From this year’s total applicant pool, 5,998 students were offered admission for an admissions rate of 41.1 percent, down 5.3 percent from last year, according to Dean of Enrollment Management Stephen Merritt.
The University received 14,367 applications for the incoming class of 2014, up 9.7 percent from last year’s total of 13,093, according Merritt.
Of this year’s accepted students, 47 percent are male, and 53 percent are female. The University hopes its acceptances will result in a class of 1,630 students, a number that will be a target for at least the next two years.
“The University isn’t interested in growing any larger,” Merritt said.
The College of Liberal Arts & Sciences received a total of 4,747 applications in Arts and 3,362 in Sciences.
In addition, the Villanova School of Business received 3,568 applications, the College of Engineering received 1,958 applications and the School of Nursing received 732 applications.
The Sciences, College of Engineering and School of Nursing received record numbers of applications, Merritt said.
He credits this to the quality of the programs, the state of the economy and the fact that high school students tend to believe these fields lead directly to employment. The undergraduate admissions office saw the largest number of applicants from diverse backgrounds in the history of the University. Applications were received from 1,462 Asian-Americans, 1,005 Hispanic-Americans, 661 African-Americans and 63 Native Americans, totaling 22 percent of the applicant pool.
“Our goal is to have about 20 percent of the incoming class be from diverse backgrounds,” Merritt said.
The University received applications from every state except North Dakota, as well as Washington D.C., Puerto Rico, the Virgin Islands and 85 international locations.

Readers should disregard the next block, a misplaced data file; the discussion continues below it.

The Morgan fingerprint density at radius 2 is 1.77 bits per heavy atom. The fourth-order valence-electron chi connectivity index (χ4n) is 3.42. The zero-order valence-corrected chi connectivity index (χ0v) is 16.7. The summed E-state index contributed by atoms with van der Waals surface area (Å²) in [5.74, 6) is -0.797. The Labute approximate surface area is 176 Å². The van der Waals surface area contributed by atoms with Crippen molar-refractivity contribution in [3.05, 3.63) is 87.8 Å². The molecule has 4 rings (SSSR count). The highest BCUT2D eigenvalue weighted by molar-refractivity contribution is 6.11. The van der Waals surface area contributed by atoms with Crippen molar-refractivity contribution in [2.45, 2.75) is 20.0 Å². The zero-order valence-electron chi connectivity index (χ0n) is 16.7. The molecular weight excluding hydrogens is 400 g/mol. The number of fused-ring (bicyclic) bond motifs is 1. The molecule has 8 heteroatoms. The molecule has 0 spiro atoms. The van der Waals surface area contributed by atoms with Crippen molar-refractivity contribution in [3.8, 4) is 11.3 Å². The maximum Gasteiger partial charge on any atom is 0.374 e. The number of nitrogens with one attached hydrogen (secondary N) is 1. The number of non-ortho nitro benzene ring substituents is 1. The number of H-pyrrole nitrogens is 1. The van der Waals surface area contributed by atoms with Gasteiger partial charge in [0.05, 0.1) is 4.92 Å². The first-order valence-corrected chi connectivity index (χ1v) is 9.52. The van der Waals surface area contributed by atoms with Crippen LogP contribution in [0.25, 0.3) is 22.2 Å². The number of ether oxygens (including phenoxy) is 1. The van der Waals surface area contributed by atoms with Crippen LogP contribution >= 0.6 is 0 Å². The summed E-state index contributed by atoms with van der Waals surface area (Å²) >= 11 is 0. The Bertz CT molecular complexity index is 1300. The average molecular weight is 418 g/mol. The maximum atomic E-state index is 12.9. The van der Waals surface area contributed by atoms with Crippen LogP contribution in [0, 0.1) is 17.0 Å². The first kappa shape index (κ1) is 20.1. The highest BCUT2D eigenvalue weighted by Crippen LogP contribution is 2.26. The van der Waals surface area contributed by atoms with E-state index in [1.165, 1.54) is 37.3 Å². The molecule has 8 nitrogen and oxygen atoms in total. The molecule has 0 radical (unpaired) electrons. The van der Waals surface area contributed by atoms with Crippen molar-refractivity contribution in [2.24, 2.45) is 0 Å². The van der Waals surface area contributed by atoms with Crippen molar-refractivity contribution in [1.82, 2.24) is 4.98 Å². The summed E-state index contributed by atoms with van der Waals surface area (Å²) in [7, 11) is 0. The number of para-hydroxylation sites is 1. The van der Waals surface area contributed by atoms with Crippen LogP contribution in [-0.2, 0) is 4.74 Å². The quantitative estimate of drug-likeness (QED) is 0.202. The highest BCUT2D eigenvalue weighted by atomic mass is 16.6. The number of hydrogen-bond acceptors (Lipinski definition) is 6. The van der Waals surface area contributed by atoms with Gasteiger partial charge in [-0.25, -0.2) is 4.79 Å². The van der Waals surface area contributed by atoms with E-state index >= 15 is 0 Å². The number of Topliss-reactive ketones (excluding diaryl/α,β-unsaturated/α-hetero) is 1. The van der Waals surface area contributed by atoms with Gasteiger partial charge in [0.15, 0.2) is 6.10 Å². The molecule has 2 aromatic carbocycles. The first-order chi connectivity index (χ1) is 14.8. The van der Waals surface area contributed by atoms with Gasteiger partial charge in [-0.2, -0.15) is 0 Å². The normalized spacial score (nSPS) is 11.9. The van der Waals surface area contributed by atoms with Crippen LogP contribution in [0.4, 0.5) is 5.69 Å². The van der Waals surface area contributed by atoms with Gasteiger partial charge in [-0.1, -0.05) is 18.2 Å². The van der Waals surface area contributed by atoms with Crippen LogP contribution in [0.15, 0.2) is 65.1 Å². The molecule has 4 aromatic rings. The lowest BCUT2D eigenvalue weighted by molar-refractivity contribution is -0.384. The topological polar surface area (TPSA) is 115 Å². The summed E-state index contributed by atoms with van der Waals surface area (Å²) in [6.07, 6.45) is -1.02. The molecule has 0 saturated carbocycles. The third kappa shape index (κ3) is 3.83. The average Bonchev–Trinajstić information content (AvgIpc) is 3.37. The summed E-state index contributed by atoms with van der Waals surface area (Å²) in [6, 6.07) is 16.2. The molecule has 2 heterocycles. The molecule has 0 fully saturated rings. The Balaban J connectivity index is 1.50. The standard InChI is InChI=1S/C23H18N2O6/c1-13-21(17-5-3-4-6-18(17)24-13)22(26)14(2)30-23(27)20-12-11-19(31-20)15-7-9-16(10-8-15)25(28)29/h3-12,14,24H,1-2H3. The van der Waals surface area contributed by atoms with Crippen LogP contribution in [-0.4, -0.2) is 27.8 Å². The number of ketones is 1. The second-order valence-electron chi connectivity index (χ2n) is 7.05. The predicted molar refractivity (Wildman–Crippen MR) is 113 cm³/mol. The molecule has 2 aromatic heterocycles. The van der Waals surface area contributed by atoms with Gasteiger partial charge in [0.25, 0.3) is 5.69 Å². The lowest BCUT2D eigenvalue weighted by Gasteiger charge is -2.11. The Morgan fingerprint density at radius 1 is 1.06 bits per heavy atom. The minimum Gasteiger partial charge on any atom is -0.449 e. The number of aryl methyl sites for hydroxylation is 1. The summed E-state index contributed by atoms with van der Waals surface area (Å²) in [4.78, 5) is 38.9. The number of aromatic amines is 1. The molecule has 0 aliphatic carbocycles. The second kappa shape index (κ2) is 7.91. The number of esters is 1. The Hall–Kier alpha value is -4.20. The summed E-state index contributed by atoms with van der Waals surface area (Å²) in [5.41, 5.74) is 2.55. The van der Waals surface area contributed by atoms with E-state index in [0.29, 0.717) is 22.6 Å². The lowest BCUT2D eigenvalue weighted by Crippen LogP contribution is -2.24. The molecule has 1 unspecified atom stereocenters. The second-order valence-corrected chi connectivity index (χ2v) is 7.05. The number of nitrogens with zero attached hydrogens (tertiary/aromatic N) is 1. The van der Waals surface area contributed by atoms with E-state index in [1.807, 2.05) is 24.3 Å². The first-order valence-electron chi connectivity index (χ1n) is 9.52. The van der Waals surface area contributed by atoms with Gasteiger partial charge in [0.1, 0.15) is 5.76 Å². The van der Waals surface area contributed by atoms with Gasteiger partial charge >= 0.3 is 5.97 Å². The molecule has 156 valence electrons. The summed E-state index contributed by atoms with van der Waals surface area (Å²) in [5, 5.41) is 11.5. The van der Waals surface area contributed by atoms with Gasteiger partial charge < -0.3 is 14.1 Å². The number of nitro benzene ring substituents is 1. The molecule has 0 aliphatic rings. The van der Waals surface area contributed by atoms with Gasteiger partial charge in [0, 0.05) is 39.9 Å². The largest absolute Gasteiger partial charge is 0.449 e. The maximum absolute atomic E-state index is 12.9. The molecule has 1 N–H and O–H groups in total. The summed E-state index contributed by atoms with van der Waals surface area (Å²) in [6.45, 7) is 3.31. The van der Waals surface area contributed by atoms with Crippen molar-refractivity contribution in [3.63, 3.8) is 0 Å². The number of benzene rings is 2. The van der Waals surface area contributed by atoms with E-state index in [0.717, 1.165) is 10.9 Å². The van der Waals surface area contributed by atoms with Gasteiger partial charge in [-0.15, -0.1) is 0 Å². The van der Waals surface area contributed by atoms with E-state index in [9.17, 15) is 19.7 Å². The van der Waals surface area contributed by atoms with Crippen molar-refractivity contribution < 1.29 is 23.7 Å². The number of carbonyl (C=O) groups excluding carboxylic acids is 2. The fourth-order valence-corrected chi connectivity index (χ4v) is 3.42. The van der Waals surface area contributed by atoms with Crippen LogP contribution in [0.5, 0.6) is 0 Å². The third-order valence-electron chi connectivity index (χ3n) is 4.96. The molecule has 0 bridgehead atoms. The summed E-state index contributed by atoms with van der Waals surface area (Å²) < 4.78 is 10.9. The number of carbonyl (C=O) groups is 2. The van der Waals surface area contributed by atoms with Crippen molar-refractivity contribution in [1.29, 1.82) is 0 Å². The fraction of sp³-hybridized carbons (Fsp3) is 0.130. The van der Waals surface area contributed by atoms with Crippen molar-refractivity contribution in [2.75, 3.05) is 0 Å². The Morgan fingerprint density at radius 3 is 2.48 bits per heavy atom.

“It’s a Who’s Who from all over the world,” Merritt said. “We received 30 applications from South Korea alone.”
When considering students for admission, the major factors for consideration are past academic performance as measured by strength of high school course work and GPA, SAT and ACT scores, leadership and activities and strength of the application essay, according to Merritt.
One reason for the continued use of SAT and ACT scores is that they allow admission officials to compare students in the Villanova applicant pool who attend over 3,000 different high schools.
“It gives us a reasonable leveling point,” Merritt said. “As well, we’ve done our research, and they are a fairly good indicator, along with GPA, of first semester performance at Villanova.”
For the incoming class, the middle 50 percent range of SAT scores out of 1600 was 1290-1400, almost identical to that of last year’s class.
“We use the SAT writing sample as what we call ‘supplemental information,'” Merritt said. “It is not used for final review.”
Though SAT scores remained about the same, the middle 50 percent range of the applicant’s high school GPA did rise to 3.72-4.11, based on a 4.0 scale.
A student’s background is also an important factor.
“We try to create an interesting freshman class, with people from all walks of life,” Merritt said.